Q & A with George Ferguson, mayor of Bristol
George Ferguson is Bristol’s first independent mayor and is proud of doing things differently. He talks to New Start about ‘good’ local economic development, getting the city cycling, and turning Bristol into an urban laboratory.
Q: Bristol is a tale of two cities with areas of great wealth but also high levels of poverty. What is being done to bridge the gap?
A: I would say that this problem is more acute in Bristol than in any of the core cities – certainly any of the northern ones – because we are relatively prosperous compared to other places. There are greater extremes in relative wealth in the city and property and rents are higher. Unless you are in social housing, 80% of the market is unaffordable and many poor people are left without the essentials of life. It’s a major issue.
Q: How are you attempting to ensure more people can access the wealth of the city?
A: I’ve set up mayoral commissions, one on fairness and another on education and skills. We have to make sure that education establishments and employers are working much more closely to get people into more inspiring jobs. In poorer areas the best jobs you can get are shelf-stacking. We need to do more of what’s happening in places such as the Knowle West Media Centre, a cutting edge organisation in one of the poorer areas of the city.
‘This reputation of Bristol being a fun, festival,
liveable city has longer term economic repercussions’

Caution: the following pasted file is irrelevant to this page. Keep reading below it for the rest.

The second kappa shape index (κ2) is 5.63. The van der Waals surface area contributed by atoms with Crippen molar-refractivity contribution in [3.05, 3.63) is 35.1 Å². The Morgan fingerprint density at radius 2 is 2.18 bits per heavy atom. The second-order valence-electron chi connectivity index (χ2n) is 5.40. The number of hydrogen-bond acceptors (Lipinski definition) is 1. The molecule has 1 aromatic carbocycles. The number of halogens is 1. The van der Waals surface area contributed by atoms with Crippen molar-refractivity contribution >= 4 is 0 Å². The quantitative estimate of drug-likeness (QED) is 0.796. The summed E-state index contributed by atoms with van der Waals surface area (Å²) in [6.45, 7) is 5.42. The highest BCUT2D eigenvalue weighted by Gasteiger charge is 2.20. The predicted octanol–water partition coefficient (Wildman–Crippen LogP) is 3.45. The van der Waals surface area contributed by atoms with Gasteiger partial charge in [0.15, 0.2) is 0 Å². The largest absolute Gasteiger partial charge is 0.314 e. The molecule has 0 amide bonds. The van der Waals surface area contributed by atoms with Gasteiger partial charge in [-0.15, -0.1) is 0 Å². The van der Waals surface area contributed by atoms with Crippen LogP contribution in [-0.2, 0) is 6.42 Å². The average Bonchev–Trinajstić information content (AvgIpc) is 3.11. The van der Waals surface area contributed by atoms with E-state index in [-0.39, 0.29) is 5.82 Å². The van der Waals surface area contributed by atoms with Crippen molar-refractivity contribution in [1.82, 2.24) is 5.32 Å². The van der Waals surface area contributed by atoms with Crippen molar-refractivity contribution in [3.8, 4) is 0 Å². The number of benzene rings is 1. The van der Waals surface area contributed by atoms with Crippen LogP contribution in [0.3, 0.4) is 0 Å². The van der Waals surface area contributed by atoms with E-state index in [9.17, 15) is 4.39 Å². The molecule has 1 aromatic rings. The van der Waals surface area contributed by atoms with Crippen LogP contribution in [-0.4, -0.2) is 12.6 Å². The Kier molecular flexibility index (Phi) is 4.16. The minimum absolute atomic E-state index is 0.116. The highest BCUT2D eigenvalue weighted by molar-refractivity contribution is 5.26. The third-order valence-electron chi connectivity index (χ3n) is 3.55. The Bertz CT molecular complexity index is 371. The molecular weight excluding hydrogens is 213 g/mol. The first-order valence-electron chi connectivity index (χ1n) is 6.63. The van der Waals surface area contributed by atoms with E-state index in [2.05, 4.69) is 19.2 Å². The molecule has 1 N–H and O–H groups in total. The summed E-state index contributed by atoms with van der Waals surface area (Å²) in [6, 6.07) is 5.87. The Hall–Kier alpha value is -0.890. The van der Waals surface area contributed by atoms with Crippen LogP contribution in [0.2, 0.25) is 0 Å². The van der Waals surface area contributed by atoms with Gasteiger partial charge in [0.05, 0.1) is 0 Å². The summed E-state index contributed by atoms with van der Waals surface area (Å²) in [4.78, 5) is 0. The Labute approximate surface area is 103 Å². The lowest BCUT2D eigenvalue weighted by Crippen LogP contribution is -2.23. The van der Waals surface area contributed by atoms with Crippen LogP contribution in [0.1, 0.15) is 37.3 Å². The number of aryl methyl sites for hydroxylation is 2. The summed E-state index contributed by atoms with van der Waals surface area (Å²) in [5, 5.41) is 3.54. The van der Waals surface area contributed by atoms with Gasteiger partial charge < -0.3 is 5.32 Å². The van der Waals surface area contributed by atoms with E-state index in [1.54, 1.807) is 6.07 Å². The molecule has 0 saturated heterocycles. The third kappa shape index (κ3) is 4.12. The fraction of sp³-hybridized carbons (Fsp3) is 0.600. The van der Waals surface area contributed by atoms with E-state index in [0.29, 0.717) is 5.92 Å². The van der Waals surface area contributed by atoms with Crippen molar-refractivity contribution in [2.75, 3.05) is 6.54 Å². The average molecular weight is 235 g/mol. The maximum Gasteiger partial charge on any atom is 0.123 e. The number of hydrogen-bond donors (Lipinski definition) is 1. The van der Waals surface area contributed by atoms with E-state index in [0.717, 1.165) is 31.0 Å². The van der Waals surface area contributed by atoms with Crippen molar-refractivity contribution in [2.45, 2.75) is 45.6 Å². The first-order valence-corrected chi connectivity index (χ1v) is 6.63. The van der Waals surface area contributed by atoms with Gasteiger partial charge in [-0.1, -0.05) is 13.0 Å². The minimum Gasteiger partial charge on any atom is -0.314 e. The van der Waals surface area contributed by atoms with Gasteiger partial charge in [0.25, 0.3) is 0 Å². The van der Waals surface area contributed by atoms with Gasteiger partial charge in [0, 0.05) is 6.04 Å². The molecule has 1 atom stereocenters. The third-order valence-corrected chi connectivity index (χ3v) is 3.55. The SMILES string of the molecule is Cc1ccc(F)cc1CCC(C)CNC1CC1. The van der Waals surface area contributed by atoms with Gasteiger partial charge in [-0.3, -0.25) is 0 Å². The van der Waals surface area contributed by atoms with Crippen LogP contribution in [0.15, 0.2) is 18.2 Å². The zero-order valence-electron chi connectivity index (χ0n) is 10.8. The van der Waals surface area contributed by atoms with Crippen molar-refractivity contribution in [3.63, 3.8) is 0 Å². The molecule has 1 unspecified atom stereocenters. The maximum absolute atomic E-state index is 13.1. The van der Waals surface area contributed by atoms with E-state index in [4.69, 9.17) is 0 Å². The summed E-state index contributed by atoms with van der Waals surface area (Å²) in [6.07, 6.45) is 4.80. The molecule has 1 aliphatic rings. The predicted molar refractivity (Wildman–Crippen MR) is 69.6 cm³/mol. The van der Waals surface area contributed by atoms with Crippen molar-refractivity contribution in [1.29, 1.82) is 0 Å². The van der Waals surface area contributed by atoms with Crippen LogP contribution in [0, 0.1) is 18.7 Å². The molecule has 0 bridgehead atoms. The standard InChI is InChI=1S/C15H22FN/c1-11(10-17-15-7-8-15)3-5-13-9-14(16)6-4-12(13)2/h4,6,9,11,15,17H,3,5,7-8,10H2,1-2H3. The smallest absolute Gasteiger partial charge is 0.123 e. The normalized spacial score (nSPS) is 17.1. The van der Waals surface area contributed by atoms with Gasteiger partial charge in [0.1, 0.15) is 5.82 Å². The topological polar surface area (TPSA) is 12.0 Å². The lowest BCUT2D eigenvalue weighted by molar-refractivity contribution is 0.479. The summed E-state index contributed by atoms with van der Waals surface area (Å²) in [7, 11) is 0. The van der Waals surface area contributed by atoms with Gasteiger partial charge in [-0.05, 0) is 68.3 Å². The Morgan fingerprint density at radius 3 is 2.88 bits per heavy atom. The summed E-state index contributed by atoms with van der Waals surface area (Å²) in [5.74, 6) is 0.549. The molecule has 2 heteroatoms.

Q: How does the city do economics differently?
A: I think we have a more enlightened business sector than we used to have. I’ve worked closely with them. More of them see that they should be contributing socially and environmentally. One of the most visible alternative economic approaches is Bristol Pound. We supported it from the earliest stages and now we can pay our bus fares, train fares, council tax, and business rates with it. It’s still a minority sport and but it punches way above its weight in terms of its influence. There are thousands of businesses engaging with it. I am paid in Bristol Pounds so I’m always seeking new people to take them. More than anything, it marks us out and shows an attitude and it’s brilliant for me to give a one to an ambassador or a president. This reputation of Bristol being a fun, festival, livable city has longer term economic repercussions.
Q: Can the Bristol Pound scale up?
A: The people who did the conversion of the council’s offices took part of their fee in Bristol Pounds. It does have potential to scale up but it is a complementary currency. We have scaled up Totnes or Stroud onto a city level and that experimentation fits with my theme of us being a really useful urban laboratory, a place that people can play with.
Q: What role does the social sector play in local economic strategy in the city?
A: The board of the local enterprise partnership does unfortunately look quite traditional, as it is dominated by ageing white men. But below board level there is a system of business sectors and one of those is the social enterprise sector that feeds in and provides advice. We also have a small business group, an equalities group and environment group. We have deliberately made space for people from the social enterprise and voluntary sectors to have a voice.
Q: What does good local economic development look like?
A: We absolutely don’t believe that the only measure is GDP. We are encouraging people like Happy Cities to create a more meaningful measure that is as much about wellbeing as it is about the economy in traditional ways. I have broached the idea with the Core Cities group that we should try to develop a different type of measurement that is not just about the commercial.